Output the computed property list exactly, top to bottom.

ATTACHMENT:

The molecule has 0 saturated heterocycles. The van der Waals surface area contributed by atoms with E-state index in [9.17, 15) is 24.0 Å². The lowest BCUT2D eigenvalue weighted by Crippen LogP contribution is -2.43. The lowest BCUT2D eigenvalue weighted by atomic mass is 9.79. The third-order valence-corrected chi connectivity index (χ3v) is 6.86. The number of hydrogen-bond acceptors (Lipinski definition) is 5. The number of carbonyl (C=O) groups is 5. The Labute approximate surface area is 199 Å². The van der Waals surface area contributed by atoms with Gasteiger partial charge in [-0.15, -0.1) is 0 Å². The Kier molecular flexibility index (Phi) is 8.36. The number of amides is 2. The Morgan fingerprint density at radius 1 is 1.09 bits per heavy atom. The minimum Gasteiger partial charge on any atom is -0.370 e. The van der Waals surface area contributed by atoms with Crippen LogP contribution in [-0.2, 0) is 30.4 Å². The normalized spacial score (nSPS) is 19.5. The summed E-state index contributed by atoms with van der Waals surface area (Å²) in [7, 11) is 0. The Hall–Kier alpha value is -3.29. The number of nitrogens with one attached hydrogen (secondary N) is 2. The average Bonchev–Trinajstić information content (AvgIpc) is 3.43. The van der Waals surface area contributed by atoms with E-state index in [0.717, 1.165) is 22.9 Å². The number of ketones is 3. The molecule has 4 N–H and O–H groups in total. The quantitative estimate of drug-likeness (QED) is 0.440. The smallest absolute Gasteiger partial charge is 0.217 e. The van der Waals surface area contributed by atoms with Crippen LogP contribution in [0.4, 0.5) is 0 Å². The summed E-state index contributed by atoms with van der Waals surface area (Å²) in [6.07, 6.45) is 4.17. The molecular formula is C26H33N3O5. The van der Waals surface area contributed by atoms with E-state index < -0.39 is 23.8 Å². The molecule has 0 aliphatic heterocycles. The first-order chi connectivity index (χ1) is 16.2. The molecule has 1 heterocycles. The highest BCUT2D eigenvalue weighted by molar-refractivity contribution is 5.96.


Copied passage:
The molecule has 0 saturated heterocycles. The van der Waals surface area contributed by atoms with E-state index in [9.17, 15) is 24.0 Å². The lowest BCUT2D eigenvalue weighted by Crippen LogP contribution is -2.43. The lowest BCUT2D eigenvalue weighted by atomic mass is 9.79. The third-order valence-corrected chi connectivity index (χ3v) is 6.86. The number of hydrogen-bond acceptors (Lipinski definition) is 5. The number of carbonyl (C=O) groups is 5. The Labute approximate surface area is 199 Å². The van der Waals surface area contributed by atoms with Gasteiger partial charge in [-0.15, -0.1) is 0 Å². The Kier molecular flexibility index (Phi) is 8.36. The number of amides is 2. The Morgan fingerprint density at radius 1 is 1.09 bits per heavy atom. The minimum Gasteiger partial charge on any atom is -0.370 e. The van der Waals surface area contributed by atoms with Crippen LogP contribution in [-0.2, 0) is 30.4 Å². The normalized spacial score (nSPS) is 19.5. The summed E-state index contributed by atoms with van der Waals surface area (Å²) in [7, 11) is 0. The Hall–Kier alpha value is -3.29. The number of nitrogens with one attached hydrogen (secondary N) is 2. The average Bonchev–Trinajstić information content (AvgIpc) is 3.43. The van der Waals surface area contributed by atoms with E-state index in [0.717, 1.165) is 22.9 Å². The number of ketones is 3. The molecule has 4 N–H and O–H groups in total. The quantitative estimate of drug-likeness (QED) is 0.440. The smallest absolute Gasteiger partial charge is 0.217 e. The van der Waals surface area contributed by atoms with Crippen LogP contribution in [0.4, 0.5) is 0 Å². The summed E-state index contributed by atoms with van der Waals surface area (Å²) in [6.07, 6.45) is 4.17. The molecular formula is C26H33N3O5. The van der Waals surface area contributed by atoms with E-state index < -0.39 is 23.8 Å². The molecule has 0 aliphatic heterocycles. The first-order chi connectivity index (χ1) is 16.2. The molecule has 1 heterocycles. The highest BCUT2D eigenvalue weighted by molar-refractivity contribution is 5.96.